Quote of the Day:
In short, after spending seven years ignoring myriad and severe due-process deprivations on campus, the ACLU resorted to unlikely hypotheticals to criticize the proposed remedy.
–KC Johnson and Stuart Taylor in the Weekly Standard
The American Civil Liberties Union, once a champion of due process, remained mum when Obama-era guidance for handling sexual misconduct accusations on campus eroded the right of due process for the accused.
Twenty-eight members of the Harvard Law faculty, many prominent liberals and feminists, criticized the erosion of due process for the accused as embodied in Obama-era procedures for adjudicating such accusations on campus. The ACLU said nary aword.
In lawsuits, 117 court decisions have held that the rights of the accused who were convicted in campus tribunals under 2011 Obama Ed Department guidelines were violated. No response from the ACLU.
What made the former stalwart of due process at last speak up?
The old liberal warhorse finally regained its voice when Education Secretary Betsy DeVos issued new directives on campus sexual accusations aimed at restoring due process to the accused.
The guidelines are hardly radical (as an editorial in the Wall Street Journal made clear):
The centerpiece of the proposed regulations is—hold your fire—restoring the right of cross-examination, one of the oldest and most hallowed elements of due process.
The Obama Department of Education, responding to legitimate concerns about sexual abuse on campus, issued guidelines that went overboard, casting away many basic protections for the accused. The result has subjected victims and the accused to a system of campus justice often controlled by amateurs and political activists.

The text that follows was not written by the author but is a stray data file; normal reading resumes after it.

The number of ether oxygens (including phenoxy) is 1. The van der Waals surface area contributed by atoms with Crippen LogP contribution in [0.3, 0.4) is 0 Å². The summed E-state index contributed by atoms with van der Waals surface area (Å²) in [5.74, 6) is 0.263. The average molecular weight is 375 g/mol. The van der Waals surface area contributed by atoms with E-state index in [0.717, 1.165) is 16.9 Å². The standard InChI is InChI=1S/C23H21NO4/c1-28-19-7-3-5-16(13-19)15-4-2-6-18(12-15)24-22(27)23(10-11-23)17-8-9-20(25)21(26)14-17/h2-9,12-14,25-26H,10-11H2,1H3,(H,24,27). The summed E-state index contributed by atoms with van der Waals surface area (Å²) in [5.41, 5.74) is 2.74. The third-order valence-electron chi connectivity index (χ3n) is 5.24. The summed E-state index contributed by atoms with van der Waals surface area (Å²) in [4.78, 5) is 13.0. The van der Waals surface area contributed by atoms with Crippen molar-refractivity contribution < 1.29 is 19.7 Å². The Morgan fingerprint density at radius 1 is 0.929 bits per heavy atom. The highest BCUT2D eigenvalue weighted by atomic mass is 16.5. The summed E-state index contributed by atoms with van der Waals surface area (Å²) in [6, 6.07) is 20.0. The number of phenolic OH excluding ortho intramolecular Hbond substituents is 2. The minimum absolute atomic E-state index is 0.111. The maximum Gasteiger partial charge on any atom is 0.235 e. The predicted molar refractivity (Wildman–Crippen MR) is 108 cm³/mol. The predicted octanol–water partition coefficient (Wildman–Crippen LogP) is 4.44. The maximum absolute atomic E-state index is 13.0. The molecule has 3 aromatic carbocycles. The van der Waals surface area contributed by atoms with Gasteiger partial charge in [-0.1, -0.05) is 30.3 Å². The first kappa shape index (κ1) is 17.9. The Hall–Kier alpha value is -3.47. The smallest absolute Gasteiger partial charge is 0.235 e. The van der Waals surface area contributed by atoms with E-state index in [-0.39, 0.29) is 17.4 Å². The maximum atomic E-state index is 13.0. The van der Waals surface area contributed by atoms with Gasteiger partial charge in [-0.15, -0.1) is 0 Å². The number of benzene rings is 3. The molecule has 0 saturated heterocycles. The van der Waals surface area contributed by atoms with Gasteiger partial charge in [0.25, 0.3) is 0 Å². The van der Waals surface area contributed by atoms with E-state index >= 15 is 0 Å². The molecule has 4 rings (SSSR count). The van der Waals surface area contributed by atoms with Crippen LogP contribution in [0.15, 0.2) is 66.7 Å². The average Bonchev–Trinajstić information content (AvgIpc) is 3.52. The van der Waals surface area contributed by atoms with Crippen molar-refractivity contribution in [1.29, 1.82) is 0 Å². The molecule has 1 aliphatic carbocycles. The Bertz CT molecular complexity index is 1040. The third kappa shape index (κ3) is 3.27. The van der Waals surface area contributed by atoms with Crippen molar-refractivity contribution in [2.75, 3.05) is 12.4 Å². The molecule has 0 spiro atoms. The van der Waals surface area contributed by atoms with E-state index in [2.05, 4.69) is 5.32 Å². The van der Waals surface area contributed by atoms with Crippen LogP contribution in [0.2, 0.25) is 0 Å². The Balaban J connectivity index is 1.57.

This was too much for the ACLU.
Yep, the old, liberal warhorse came out against the restoration of due process, declaring in a twitter thread that the new guidance are “inappropriately favoring the accused.” Folks, this is the ACLU!
KC Johnson and Stuart Taylor observe in the Weekly Standard ("The ACLU's J'Acuse"):
The organization finally broke its silence on November 16, after Education Secretary Betsy DeVos proposed new regulations on campus sexual misconduct designed to make campus procedures fairer to both parties. In an inflammatory Twitter thread, the ACLU described the new regulations as “inappropriately favoring the accused.”
It was a broad attack, and the ACLU did not exempt the fundamental protections that DeVos’s effort is designed to restore—the right of accused students to be presumed innocent; the right of accusers and accused alike to cross-examine witnesses through a lawyer or an advocate; and the right of the accused to examine all the evidence uncovered in the campus investigation and all the materials used to train campus adjudicators. The thread closed with a promise: “We will continue to support survivors.”
We all should support survivors.
But it is important to determine whether the accusations are true and the accuser is in fact a victim.
Unpleasant as it is to acknowledge, there are sometimes false accusations.
We all know how hard it is for a woman to lodge an accusation that she has been sexually abused, but that doesn't mean that we can deny due process, a cornerstone of western jurisprudence, to the accused.
Due process is the last hope of the falsely accused.
The ACLU used to know this.
A mere two hours after the new guidance came out, the ACCLU issued an analysis by Emma J. Roth, a fellow at the ACLU’s Women’s Rights Project, and Shayna Medley, a fellow at its LGBT & HIV Project. Among other things, they were critical that the new guidelines adopt the Supreme Court's definition of sexual harassment, as opposed to more ambiguous standards now commonly used.
The Obama-era guidelines led to a court stating that “sexual harassment should be more broadly defined as ‘any unwelcome conduct of a sexual nature,’ ” including “verbal.” Even a prude like me can see perils in such a broad definition.
Johnson and Taylor conclude:
As the Washington Post’s Radley Balko observed after the group’s Twitter attack, “The ACLU still does some great work. But damn is it ever disappointing to see this organization, with all its history, use the phrase ‘inappropriately favoring the accused.’ ” Whatever the merits or flaws of the rest of the ACLU’s activities, it has become an adversary of due process and free speech on campus.
Read the entire article.